[pcomp week 3] The Lonely But Tender Ghost (digital and analog inputs, digital outputs)

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This week we learned how to program the Arduino to take inputs from our sensors and program them to make stuff happen.

I went to the Soft Lab workshop on Friday, where I learned how to sew a simple button, so I used that in the first example of alternating LEDs with a switch:

The fun part was using analog sensors to change the brightness of LEDs — I wired up a force sensor and a photocell to control two different LEDs on the breadboard.

I had a ton of ideas for our assignment to do something creative with these sensors this week, many of which sounded great in my mind but in reality were all varying degrees of unfeasible for the time being. One thing that stuck with me — newly inspired by the Soft Lab — was the idea of doing something with a doll or plushie. My goal was to make a plushie that gave you the sense that it had feelings.

I decided to go with a force sensitive resistor. The idea was that I’d make a plushie with LED eyes that would change color depending on how hard you squeezed it.

Here’s the circuit I built on the breadboard:

The map() function was really helpful for me to turn the input from the sensor into three different states, which I could then turn into colors. I learned how to use an RGB LED with the help of this example from Adafruit, and I ended up using the setColor() function written in that sketch in my final code.

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The next step was to make my plushie!

 

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I realized that my original plan to sew two RGB LEDs into fabric as eyes was actually extraordinarily complicated, so I just made the light separate from the plushie and went with the next best thing: googly eyes.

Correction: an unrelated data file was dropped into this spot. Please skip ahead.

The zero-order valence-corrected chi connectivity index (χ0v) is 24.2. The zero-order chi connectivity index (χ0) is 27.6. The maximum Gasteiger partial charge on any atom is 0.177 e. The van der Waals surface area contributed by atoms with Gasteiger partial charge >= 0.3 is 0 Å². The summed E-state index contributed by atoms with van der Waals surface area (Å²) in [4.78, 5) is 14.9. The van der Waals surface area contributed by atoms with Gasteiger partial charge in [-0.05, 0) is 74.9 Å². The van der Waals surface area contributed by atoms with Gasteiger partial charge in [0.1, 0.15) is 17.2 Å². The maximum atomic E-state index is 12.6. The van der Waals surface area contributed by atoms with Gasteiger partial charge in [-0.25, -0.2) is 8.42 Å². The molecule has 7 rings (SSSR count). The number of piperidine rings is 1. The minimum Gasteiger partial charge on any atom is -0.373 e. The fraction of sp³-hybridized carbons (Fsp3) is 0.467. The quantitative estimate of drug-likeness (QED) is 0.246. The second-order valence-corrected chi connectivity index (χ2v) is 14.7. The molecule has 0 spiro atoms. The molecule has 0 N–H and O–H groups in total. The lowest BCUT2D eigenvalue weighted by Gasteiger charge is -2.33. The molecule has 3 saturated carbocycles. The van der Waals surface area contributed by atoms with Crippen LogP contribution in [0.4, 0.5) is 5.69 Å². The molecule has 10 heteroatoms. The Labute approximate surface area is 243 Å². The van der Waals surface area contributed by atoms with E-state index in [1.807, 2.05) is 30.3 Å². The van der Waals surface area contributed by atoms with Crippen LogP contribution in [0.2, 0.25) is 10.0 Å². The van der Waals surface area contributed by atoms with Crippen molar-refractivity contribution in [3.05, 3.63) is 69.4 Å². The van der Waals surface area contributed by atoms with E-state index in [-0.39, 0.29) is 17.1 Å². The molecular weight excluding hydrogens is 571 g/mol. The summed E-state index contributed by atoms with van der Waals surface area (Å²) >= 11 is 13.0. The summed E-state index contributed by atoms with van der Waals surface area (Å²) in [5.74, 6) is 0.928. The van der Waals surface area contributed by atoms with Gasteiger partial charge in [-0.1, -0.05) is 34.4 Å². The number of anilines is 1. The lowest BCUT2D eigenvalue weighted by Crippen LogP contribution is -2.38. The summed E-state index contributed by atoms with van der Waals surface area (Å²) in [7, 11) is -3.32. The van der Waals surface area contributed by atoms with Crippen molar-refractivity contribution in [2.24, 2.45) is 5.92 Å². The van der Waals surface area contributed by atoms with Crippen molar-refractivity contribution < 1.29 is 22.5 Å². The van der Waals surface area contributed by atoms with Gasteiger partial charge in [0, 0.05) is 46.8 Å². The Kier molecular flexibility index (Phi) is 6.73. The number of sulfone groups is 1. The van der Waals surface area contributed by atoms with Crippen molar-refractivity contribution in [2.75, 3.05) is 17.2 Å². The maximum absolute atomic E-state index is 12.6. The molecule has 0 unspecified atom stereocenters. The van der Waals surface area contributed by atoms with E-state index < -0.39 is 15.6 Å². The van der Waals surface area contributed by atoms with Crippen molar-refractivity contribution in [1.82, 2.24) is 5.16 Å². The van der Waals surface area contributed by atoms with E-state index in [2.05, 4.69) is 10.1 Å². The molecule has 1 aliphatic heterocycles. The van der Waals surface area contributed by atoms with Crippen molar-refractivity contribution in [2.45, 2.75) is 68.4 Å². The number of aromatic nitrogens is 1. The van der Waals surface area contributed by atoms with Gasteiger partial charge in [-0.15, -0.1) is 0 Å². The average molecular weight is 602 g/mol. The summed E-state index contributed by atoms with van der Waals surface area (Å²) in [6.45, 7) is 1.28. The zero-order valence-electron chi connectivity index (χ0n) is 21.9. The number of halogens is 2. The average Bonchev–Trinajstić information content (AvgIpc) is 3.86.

I built my own force sensitive resistor with some conductive material and Velostat, and sewed it all up in some felt to make my little ghost plushie. I noticed that the input values I got from the commercial FSR went pretty accurately from 0 – 1023, but my homemade FSR pretty much started at 750 or so rather than 0. I adjusted my variable in my code to accommodate it and it worked perfectly well.

I decided to call him the Lonely But Tender Ghost. In his normal state, the light is white. When you squeeze him tenderly, the light turns green. If you squeeze him too hard the light turns red. 😦

This is just a basic first project, but hopefully later on I can further explore building an object that makes you feel like it’s expressing human feelings, perhaps creating sympathy or empathy in you, the user.

My full Arduino code is below.

/*The Lonely But Tender Ghost likes it when you squeeze him gently but doen't like it when you squeeze him too hard. The light turns green when you squeeze him just right. If you squeeze too hard the light turns red. Otherwise, the light is white. */


//setting the pins for each leg of the RGB LED
const int redPin = 11;
const int greenPin = 10;
const int bluePin = 9;
//creating a variable for the value of the force sensor
int forceSensorValue = 0;

void setup() {
  Serial.begin(9600);
  //setting the RGB LED as an output
  pinMode(redPin, OUTPUT);
  pinMode(greenPin, OUTPUT);
  pinMode(bluePin, OUTPUT);
}

void loop() {
  forceSensorValue = analogRead(A0);
  int force = map(forceSensorValue, 800, 1000, 1, 3); //creating 3 different states of force: 1, 2, and 3
  Serial.println(forceSensorValue); //print value of the force sensor
  Serial.println(force); //print which state it's in: 1, 2 or 3

  if (force == 3) { //if you push really hard, make the LED red
    setColor(255, 0, 0);
  }
  else if (force == 2) { //if you push it just right, make the LED green
    setColor(0, 255, 0);
    //uncomment if instead of green you want rainbow flashing colors...
    //setColor(random(0, 255), random(0, 255), random(0, 255));
    //delay(100);
  }
  else { //if you don't push it at all, make the LED white
    setColor(255, 255, 255);
  }
}

void setColor(int red, int green, int blue) //sets brightness of each LED
{
  analogWrite(redPin, red);
  analogWrite(greenPin, green);
  analogWrite(bluePin, blue);
}

 

 

 

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